Kumari Bai and her family hail from Debgaon, a village in Chattisgarh. Two persistent problems that the villagers were facing were lack of sustained year-long food security and low income from agricultural produce.
Kumari Bai was exposed to the benefits of implementing a ‘System of Root Intensification’ (SRI) to all crops, which helped her generate better yields.
This method incorporated traditional methods known to the farmers with modern technologies for better and a more sustained approach.
“More income with less seeds? We’ve been farming for generations. Never have I heard anything so crazy,” her husband mocked. “I convinced him and planted the seeds in five gunthas. Unlike the 100 kg we used to get with the traditional method, I harvested 250 kg, that too at a much lower expense,” she told VillageSquare.in. “Now for anything related to agriculture, he seeks my advice,” she adds with a laugh.
By Chris Hufstader, Oxfam America (See original post)
Khek Koeu must have been having trouble sleeping at night. Underneath her house were stacks of rice in 50-kilogram bags. She and her daughter grew about a third of it, and they bought the rest after the last harvest. They will sell it later, hopefully at a profit. All in all, it’s worth about $18,000—leaving enough money for Koeu to invest in building a metal fence around her house and yard, with a gate she can lock.
Despite her worry about thieves, having enough rice to lock up is a nice problem for Koeu, a 55-year-old widow in Cambodia’s Pursat province. She says she is now making more money, and growing more rice, since she learned to apply what’s known as the System of Rice Intensification (SRI) in 2010. In the past six years, she says, she has finished paying for college for all three of her children, and she bought them all motorbikes. “It’s hard to afford all this,” Koeu says. “In the years before we started SRI we had a lot of difficulties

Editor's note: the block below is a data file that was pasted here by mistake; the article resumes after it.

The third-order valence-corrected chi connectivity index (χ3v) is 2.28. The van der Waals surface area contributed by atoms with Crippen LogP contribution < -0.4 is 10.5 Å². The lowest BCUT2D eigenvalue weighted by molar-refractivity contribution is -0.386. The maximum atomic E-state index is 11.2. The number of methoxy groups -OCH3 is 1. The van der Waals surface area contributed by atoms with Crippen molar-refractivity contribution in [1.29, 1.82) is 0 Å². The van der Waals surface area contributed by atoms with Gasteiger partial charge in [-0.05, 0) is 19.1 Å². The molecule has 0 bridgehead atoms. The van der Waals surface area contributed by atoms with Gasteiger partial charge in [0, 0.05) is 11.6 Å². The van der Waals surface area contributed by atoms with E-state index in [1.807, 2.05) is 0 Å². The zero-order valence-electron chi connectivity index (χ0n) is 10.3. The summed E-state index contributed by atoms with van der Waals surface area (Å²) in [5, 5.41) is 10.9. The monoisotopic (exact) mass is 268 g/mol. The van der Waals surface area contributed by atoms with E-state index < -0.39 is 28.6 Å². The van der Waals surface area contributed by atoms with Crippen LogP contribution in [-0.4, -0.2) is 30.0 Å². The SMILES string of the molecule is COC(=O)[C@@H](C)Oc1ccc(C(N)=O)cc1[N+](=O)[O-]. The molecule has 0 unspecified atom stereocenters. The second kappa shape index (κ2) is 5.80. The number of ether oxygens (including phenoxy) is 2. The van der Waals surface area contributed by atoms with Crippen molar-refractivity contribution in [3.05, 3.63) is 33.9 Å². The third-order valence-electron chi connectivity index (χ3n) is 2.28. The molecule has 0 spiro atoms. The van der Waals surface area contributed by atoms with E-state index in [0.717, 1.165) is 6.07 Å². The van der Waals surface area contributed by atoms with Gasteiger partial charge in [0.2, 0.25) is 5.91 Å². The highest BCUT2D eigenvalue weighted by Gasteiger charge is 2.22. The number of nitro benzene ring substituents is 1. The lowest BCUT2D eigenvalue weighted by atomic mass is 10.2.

Ms. Nhem Sovannary, a farmer in Po Preah Sang village, Taphem commune, Tramkak district, Takeo province, was awarded first prize in 2013 and third prize in 2014 during the SRI national competitions, organized by CEDAC. She has 1.5 ha of rice fields, 800 m2 homegarden, 8 cattle, 100 chickens and a biogas.
Read the full article on the ALISEA
We used to think about the impacts of global warming as something happening in the distant future. But the reality is that communities around the world are dealing with it today.
From Ethiopia to Bangladesh, from Peru to our own Gulf Coast, we have witnessed the shocking damage from droughts, floods, and extreme weather associated with climate change. And as the devastation of hurricanes Katrina and Sandy have shown right here in the United States, it’s the poorest and most vulnerable who are hit first and worst.
Women are particularly vulnerable, as they often have access to less education and fewer resources, making it more difficult for them to cope when disaster does strike.
Read the full article on the Huffington Post
As part of a drive to encourage farmers to adopt the system of rice intensification (SRI) technique of paddy cultivation, District Collector C. Samayamoorthy on Monday honoured a woman farmer from the district who had won a national award for having achieved a record yield.
The woman farmer T. Amalarani of Vasudevanallur in the district, who harvested 18,143 kg of paddy per hectare under the SRI technique, bagged the Union Government’s ‘Krishi Karman Award’ carrying the cash prize of Rs. 1 lakh and received it from President Pranab Mukherjee in New Delhi on January 15.
Read the original on The Hindu